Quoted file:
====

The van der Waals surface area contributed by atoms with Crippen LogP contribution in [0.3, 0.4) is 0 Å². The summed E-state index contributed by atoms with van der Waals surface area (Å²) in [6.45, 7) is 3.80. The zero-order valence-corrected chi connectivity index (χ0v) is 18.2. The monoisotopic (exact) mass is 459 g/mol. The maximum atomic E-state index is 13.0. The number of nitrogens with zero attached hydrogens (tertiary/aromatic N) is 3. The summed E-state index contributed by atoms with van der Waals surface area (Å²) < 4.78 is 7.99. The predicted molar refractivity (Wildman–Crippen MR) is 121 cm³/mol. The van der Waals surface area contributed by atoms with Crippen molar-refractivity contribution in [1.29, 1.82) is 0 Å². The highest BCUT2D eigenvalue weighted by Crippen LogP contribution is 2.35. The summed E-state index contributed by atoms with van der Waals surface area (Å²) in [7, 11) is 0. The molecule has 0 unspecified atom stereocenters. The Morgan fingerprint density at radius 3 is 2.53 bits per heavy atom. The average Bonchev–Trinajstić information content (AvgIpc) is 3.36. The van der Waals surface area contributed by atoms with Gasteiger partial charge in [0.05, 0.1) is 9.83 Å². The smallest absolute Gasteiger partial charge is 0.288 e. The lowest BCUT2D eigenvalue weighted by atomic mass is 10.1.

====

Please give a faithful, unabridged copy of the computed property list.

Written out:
The van der Waals surface area contributed by atoms with Crippen LogP contribution in [0.3, 0.4) is 0 Å². The summed E-state index contributed by atoms with van der Waals surface area (Å²) in [6.45, 7) is 3.80. The zero-order valence-corrected chi connectivity index (χ0v) is 18.2. The monoisotopic (exact) mass is 459 g/mol. The maximum atomic E-state index is 13.0. The number of nitrogens with zero attached hydrogens (tertiary/aromatic N) is 3. The summed E-state index contributed by atoms with van der Waals surface area (Å²) < 4.78 is 7.99. The predicted molar refractivity (Wildman–Crippen MR) is 121 cm³/mol. The van der Waals surface area contributed by atoms with Crippen molar-refractivity contribution in [1.29, 1.82) is 0 Å². The highest BCUT2D eigenvalue weighted by Crippen LogP contribution is 2.35. The summed E-state index contributed by atoms with van der Waals surface area (Å²) in [7, 11) is 0. The molecule has 0 unspecified atom stereocenters. The Morgan fingerprint density at radius 3 is 2.53 bits per heavy atom. The average Bonchev–Trinajstić information content (AvgIpc) is 3.36. The van der Waals surface area contributed by atoms with Gasteiger partial charge in [0.05, 0.1) is 9.83 Å². The smallest absolute Gasteiger partial charge is 0.288 e. The lowest BCUT2D eigenvalue weighted by atomic mass is 10.1.